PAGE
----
Update: Friday, over a week and half after the exams were given the system continues to fail. To say teachers are annoyed and mentally drained would be an understatement. We are not robots and this week of a fiasco, out of our home schools, in am environment where we are treated as nothing more than factory workers, teachers are “sick and tired”. The crowning moment was when we were notified that we were required to report back to the grading centers on Monday. Remember if we were in our home schools doing this the right way, we would be done already a long time ago. We try to remain as objective as possible when grading, but we’re not machines and this deteriorating situation has to be affecting the grades. Usually we use this time of year to clean up our rooms, organize our files, collaborate with our colleagues, and prepare for some of the ridiculous new reforms that seem to make its way to schools every year.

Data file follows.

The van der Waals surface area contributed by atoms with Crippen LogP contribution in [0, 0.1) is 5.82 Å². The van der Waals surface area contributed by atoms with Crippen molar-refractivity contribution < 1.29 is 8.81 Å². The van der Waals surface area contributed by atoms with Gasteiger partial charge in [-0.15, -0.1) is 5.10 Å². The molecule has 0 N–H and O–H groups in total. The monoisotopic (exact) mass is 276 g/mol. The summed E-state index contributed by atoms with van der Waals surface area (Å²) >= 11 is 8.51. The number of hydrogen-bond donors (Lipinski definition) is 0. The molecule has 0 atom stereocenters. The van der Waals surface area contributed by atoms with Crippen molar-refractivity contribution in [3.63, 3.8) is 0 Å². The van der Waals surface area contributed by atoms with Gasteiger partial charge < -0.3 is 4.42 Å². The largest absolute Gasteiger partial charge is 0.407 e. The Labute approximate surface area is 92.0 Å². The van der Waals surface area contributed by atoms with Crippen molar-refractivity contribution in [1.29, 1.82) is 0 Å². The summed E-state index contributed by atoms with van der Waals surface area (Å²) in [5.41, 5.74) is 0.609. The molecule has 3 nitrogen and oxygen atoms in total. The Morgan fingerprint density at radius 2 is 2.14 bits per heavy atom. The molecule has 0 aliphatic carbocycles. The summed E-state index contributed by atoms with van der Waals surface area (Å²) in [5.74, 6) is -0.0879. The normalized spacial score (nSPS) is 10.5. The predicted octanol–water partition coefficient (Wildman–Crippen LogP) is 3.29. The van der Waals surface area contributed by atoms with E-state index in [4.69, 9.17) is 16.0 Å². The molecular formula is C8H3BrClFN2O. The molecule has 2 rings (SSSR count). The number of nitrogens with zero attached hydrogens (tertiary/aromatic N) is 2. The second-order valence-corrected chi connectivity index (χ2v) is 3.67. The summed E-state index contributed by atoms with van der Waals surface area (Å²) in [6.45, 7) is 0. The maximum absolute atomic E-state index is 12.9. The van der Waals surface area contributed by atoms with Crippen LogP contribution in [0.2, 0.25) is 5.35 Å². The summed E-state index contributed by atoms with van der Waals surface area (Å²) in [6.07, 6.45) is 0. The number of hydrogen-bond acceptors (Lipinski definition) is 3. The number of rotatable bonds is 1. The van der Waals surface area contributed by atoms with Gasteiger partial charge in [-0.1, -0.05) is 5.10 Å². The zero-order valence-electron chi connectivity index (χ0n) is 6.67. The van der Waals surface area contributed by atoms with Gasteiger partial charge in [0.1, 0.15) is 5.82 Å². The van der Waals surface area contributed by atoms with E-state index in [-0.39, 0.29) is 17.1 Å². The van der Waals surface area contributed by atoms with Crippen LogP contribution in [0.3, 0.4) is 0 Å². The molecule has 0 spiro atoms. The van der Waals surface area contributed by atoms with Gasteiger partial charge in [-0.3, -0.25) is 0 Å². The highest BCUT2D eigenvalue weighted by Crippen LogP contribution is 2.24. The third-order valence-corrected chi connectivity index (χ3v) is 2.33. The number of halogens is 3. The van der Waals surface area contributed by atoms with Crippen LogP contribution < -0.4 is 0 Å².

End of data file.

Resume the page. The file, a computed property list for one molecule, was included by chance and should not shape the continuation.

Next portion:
Many of us who have been assigned to reeducation—I mean, grading centers—will miss the most important day of the year, graduation day. We all know the media, politicians (both parties) and corporations have attacked teachers and our unions saying we’re the ones who are anti-children, but truth be told, watching “our kids” graduate is our favorite day of the year. Not allowing us to watch our own student’s graduate, the chance to spend one last moment celebrating with them, is an extreme disappointment for us all who have watched our students grow for the past four years.